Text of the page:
Now say the Fed hikes rates over the next 12 months, and the SVB can buy the 10-year US Treasury now yielding 2%.

Now imagine that SVB wants to sell its mortgaged bonds. Why would anyone buy them for $10 billion for a 1.5% yield, when they can buy a safe investment (US Treasuries) with the same yield?

Of course, they won’t.

So in order to sell your bonds to SVB, you would need to sell them at a price that puts that margin over the US Treasury at 1.25%. This means that the market cap of these mortgage bonds would be $4.61 billion to give the investor a yield of 3.25%.

For SVB, this means they are sitting on a huge paper loss. And that’s exactly what happened, but on a much bigger scale.

The thing to keep in mind is that these bondholders would get their capital back at the end of the term, so if SVB could have held their assets for a longer period, they would have continued to receive their interest and eventually received all of their capital. investment back.

Running a bank meant he didn’t have that luxury.

What’s happening to bank stocks?

It has been a complete rollercoaster. Last weekend and Monday saw massive declines across the board, but especially at smaller regional banks similar in size to SVB and Signature Bank.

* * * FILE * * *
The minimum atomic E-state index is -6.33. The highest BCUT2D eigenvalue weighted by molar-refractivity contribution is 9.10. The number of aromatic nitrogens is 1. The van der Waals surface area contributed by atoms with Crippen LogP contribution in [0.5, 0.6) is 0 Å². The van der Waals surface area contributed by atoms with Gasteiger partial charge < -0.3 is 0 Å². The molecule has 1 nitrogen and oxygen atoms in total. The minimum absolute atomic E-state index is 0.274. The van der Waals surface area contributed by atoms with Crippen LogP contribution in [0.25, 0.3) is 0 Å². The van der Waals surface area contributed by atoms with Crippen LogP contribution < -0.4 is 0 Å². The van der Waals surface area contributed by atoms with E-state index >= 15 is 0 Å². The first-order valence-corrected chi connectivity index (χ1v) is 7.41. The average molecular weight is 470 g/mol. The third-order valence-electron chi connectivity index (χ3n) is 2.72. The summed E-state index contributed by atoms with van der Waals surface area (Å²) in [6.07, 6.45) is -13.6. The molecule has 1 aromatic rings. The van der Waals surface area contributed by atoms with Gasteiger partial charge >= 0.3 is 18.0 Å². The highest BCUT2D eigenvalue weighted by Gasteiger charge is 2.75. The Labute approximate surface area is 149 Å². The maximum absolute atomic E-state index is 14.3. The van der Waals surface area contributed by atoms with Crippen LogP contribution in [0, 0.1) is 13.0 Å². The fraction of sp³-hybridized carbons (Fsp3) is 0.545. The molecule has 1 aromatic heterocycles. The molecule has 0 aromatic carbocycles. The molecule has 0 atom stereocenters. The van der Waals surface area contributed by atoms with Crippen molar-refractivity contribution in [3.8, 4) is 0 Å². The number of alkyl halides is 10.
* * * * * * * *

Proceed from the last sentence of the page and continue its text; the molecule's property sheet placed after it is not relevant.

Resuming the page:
Investors and deposit holders worried about the stability of smaller players such as First Republic Bank (-61.83%), Western Alliance Bancorp (-47.06%) and Zion Bancorp (-25.72%) turned to larger banks.

Even big bank stocks pulled back as concerns over the fallout from bank failures added to the selling pressure. JPMorgan Chase was down 1.8% on Monday, Bank of America fell 5.81%, Wells Fargo was down 7.13% and Citi was down 7.47%.

But Tuesday saw a major change as traders swooped in to pick up cheap stocks, fueled by confidence that the regulator’s new measures will keep the banking sector stable and safe.

Monday’s biggest losers became some of Tuesday’s biggest winners.

First Republic Bank was up 26.98%, while Western Alliance Bank was up 14.98%. But not all banks ended the day in the green. Zion Bancorp finished down 3.34% despite trading up 21.65% at the market open and Comerica was up 5% in the afternoon before ending down 0.81%.

It is likely that we will continue to see volatility come into play for the rest of the week. It could go on for much longer than that, depending on whether any new information comes to light around SVB or whether another bank comes under pressure.

Today news has come that credit rating agency Moody’s has placed American banks Under reviewGiven the high level of uncertainty around the sector.


For investors, this could mean a challenging environment remains. No one wants to be on the wrong end of a banking stock that drops double digits in a single day. For investors, the main way to manage this risk is through diversification.

And it’s not just diversification among banks, but also across regions, countries and asset classes.